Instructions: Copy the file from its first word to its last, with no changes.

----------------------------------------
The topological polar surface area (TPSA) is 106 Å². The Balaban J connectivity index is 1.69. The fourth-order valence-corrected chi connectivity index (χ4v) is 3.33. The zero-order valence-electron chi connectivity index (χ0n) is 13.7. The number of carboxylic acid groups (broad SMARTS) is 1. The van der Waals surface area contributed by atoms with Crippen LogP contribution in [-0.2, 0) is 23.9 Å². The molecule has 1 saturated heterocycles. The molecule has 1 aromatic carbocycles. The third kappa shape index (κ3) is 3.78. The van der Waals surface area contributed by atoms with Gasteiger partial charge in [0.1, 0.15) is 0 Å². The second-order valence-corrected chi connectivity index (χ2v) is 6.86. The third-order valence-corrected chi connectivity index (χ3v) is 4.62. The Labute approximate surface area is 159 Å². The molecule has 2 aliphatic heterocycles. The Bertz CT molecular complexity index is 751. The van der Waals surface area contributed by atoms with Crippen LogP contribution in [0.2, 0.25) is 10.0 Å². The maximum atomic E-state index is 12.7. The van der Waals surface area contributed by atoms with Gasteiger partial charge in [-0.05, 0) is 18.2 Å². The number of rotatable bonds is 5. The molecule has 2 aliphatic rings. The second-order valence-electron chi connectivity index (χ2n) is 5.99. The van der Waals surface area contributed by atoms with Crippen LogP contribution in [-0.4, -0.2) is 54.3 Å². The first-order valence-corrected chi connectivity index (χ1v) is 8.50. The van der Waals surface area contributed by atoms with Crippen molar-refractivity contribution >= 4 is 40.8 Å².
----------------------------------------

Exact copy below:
The topological polar surface area (TPSA) is 106 Å². The Balaban J connectivity index is 1.69. The fourth-order valence-corrected chi connectivity index (χ4v) is 3.33. The zero-order valence-electron chi connectivity index (χ0n) is 13.7. The number of carboxylic acid groups (broad SMARTS) is 1. The van der Waals surface area contributed by atoms with Crippen LogP contribution in [-0.2, 0) is 23.9 Å². The molecule has 1 saturated heterocycles. The molecule has 1 aromatic carbocycles. The third kappa shape index (κ3) is 3.78. The van der Waals surface area contributed by atoms with Gasteiger partial charge in [0.1, 0.15) is 0 Å². The second-order valence-corrected chi connectivity index (χ2v) is 6.86. The third-order valence-corrected chi connectivity index (χ3v) is 4.62. The Labute approximate surface area is 159 Å². The molecule has 2 aliphatic heterocycles. The Bertz CT molecular complexity index is 751. The van der Waals surface area contributed by atoms with Crippen LogP contribution in [0.2, 0.25) is 10.0 Å². The maximum atomic E-state index is 12.7. The van der Waals surface area contributed by atoms with Gasteiger partial charge in [-0.05, 0) is 18.2 Å². The number of rotatable bonds is 5. The molecule has 2 aliphatic rings. The second-order valence-electron chi connectivity index (χ2n) is 5.99. The van der Waals surface area contributed by atoms with Crippen LogP contribution in [-0.4, -0.2) is 54.3 Å². The first-order valence-corrected chi connectivity index (χ1v) is 8.50. The van der Waals surface area contributed by atoms with Crippen molar-refractivity contribution >= 4 is 40.8 Å².